Entries in design (404)
Over on Think>Map>Draw, Michael DiTullo, the Design Director for Converse, shared his thoughts about design and sketched this parallel design process between the intended design process and the actual design process.
Sketch image: 2008 copyrighted Michael DiTullo and released under a Creative Commons Attribution-Noncommercial-No Derivative Works 3.0 Unported License.
A few readers have written emails to me asking about what software to use to create infographics. My needs are pretty simple for my day job, so I only have a handful of tools that I use loaded onto my MacBook. But the graphics I create are fairly simple, and don’t use massive amounts of data.
Yes, I included MS Office in the list because there are some really cool things you can do with Excel and PowerPoint. I’ll post some examples in the future.
What software do you use?
Post about your favorite software in the comments and share your “must have” software with everyone here.
Greetings from the Blogipeligo!
A fun infographic from xkcd.com that uses a map image to communicate the relative sizes of the different types of online communities. I was impressed that I at least recognized most of them, and actually participate in some of them.
Will all of the hype around the launch of the iPhone 3G, I wanted to share a simple infographic showing the circuitboard from inside one of the new phones. It clearly identifies each major component and also adds what that compnent does inside the phone. The graphic really adds a significant amount of depth to the article.
The full article is from TechOnline.
One of the projects from Information Esthetics, the Map of Scientific Paradigms by Kevin Boyack, Dick Klavans and W. Bradford Paley shows how scientific papers in different fields are connected through their citations.
As to what the image depicts, it was constructed by sorting roughly 800,000 scientific papers into 776 different scientific paradigms (shown as red and blue circular nodes) based on how often the papers were cited together by authors of other papers. Links (curved lines) were made between the paradigms that shared common members, then treated as rubber bands, holding similar paradigms closer to one another when a physical simulation forced them all apart: thus the layout derives directly from the data. Larger paradigms have more papers. Labels list common words unique to each paradigm.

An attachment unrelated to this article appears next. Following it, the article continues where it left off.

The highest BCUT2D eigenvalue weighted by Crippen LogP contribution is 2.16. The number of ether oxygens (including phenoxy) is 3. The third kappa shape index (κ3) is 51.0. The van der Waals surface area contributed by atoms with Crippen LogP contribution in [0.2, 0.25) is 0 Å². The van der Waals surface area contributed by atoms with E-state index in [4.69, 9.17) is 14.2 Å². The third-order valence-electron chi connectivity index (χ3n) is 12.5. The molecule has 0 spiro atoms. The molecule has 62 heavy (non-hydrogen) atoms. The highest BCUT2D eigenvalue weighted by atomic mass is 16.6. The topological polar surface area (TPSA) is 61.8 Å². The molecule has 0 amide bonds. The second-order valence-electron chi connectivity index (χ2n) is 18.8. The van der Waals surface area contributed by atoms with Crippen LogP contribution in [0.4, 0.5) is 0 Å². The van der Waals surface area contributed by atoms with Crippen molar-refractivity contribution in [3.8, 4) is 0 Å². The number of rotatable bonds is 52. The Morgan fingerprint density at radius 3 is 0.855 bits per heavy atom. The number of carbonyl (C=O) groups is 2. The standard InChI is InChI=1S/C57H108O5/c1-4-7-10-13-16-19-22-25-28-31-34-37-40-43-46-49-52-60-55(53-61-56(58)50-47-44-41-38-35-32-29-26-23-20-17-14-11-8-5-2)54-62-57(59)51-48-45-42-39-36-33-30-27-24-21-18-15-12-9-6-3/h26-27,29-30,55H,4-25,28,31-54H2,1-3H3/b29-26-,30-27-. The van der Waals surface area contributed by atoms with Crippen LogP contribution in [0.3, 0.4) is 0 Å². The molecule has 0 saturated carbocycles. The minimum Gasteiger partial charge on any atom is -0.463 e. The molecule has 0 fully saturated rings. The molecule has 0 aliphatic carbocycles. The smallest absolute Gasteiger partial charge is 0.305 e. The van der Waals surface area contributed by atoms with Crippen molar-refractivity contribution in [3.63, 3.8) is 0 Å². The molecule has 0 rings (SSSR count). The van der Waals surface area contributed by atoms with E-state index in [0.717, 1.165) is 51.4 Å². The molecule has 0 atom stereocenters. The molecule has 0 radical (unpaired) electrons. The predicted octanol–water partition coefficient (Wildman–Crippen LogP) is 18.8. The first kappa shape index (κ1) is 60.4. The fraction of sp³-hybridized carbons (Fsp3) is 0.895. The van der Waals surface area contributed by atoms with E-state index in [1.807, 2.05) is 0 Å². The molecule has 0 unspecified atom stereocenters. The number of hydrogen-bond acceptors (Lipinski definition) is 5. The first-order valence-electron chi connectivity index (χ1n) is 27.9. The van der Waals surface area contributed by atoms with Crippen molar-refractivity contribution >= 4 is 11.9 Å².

Thanks for sending in the link Alwyn!
For the 4th of July, I wanted to post a new link to the U.S. flag as an infographic, but it looks like the "Meet The World" brazilian website that I posted about in February 2008 is down right now. I still have the image, and its from the flag series by artist Icaro Doria.
Icaro Doria is Brazilian, 25 and has been working for the magazine Grande Reportagem, in Lisbon, Portugal, for the last 3 years. He is part of the team (with Luis Silva Dias, João Roque, Andrea Vallenti and João Roque) that produced the flags campaign which has been circulating the Earth in chain letters via e-mail.
Three different ways to view the grocery store from Wired Magazine Infoporn January 2008 (16.01) by Dan Marsiglio. Cost per Calorie, Calories by Weight and Sugar by Weight.
If you're trying to cut back on the sugar in your diet, stay away from the cereal aisle!
From the January 2008 (16.01)Wired Magazine; Artifacts from the Future, by Chris Baker. This future automobile HUD has some really cool features like a DUI driver identified ahead, in-car video chat, live GPS map with directions and a coupon for the Starbucks at the next exit. He's doing 90MPH, eating an energy bar and he's in the slow lane! For California, there definitely aren't enough cars on the road!
Looks a lot like a bunch of widgets on the desktop of your PC. It definitely seems too cluttered, but I think it was necessary to fit it on a narrow magazine page. I love that it seems to use a multiple-blink interface. Check out the calendar appointment in the top left: "...blink 3 times to reschedule."
If only this future were closer. I'm a real fan of car HUD interfaces. It's one of those promised technologies that still haven't become reality.